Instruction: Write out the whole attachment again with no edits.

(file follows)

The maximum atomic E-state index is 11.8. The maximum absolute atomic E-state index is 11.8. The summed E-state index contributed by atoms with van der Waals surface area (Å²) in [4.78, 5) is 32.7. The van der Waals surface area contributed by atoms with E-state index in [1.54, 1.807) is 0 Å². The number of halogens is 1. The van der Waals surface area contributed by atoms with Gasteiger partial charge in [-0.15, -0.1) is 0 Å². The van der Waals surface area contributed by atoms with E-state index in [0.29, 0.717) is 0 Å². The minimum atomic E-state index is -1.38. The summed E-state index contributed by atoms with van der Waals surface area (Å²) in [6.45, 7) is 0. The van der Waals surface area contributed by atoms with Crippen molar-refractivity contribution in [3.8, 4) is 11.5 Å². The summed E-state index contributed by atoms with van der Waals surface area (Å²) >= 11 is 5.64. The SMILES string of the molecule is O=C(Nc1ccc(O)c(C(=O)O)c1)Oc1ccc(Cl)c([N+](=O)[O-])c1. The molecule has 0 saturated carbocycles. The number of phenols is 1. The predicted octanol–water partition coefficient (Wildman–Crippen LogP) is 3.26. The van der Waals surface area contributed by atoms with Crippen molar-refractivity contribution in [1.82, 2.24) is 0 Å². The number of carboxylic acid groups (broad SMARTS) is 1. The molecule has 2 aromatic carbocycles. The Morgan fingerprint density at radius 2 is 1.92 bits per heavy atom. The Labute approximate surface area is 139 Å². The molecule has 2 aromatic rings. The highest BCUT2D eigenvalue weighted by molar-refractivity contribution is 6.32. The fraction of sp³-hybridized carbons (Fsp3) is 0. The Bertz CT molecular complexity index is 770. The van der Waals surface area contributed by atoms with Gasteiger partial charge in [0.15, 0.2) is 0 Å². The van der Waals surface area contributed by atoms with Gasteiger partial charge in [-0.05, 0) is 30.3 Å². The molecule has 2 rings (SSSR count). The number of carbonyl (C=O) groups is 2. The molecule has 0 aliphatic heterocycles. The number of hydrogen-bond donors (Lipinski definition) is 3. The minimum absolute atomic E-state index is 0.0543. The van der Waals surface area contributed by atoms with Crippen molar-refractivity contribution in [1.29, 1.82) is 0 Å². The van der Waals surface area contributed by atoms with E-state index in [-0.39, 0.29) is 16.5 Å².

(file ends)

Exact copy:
The maximum atomic E-state index is 11.8. The maximum absolute atomic E-state index is 11.8. The summed E-state index contributed by atoms with van der Waals surface area (Å²) in [4.78, 5) is 32.7. The van der Waals surface area contributed by atoms with E-state index in [1.54, 1.807) is 0 Å². The number of halogens is 1. The van der Waals surface area contributed by atoms with Gasteiger partial charge in [-0.15, -0.1) is 0 Å². The van der Waals surface area contributed by atoms with E-state index in [0.29, 0.717) is 0 Å². The minimum atomic E-state index is -1.38. The summed E-state index contributed by atoms with van der Waals surface area (Å²) in [6.45, 7) is 0. The van der Waals surface area contributed by atoms with Crippen molar-refractivity contribution in [3.8, 4) is 11.5 Å². The summed E-state index contributed by atoms with van der Waals surface area (Å²) >= 11 is 5.64. The SMILES string of the molecule is O=C(Nc1ccc(O)c(C(=O)O)c1)Oc1ccc(Cl)c([N+](=O)[O-])c1. The molecule has 0 saturated carbocycles. The number of phenols is 1. The predicted octanol–water partition coefficient (Wildman–Crippen LogP) is 3.26. The van der Waals surface area contributed by atoms with Crippen molar-refractivity contribution in [1.82, 2.24) is 0 Å². The number of carboxylic acid groups (broad SMARTS) is 1. The molecule has 2 aromatic carbocycles. The Morgan fingerprint density at radius 2 is 1.92 bits per heavy atom. The Labute approximate surface area is 139 Å². The molecule has 2 aromatic rings. The highest BCUT2D eigenvalue weighted by molar-refractivity contribution is 6.32. The fraction of sp³-hybridized carbons (Fsp3) is 0. The Bertz CT molecular complexity index is 770. The van der Waals surface area contributed by atoms with Gasteiger partial charge in [0.15, 0.2) is 0 Å². The van der Waals surface area contributed by atoms with Gasteiger partial charge in [-0.05, 0) is 30.3 Å². The molecule has 2 rings (SSSR count). The number of carbonyl (C=O) groups is 2. The molecule has 0 aliphatic heterocycles. The number of hydrogen-bond donors (Lipinski definition) is 3. The minimum absolute atomic E-state index is 0.0543. The van der Waals surface area contributed by atoms with Crippen molar-refractivity contribution in [1.29, 1.82) is 0 Å². The van der Waals surface area contributed by atoms with E-state index in [-0.39, 0.29) is 16.5 Å².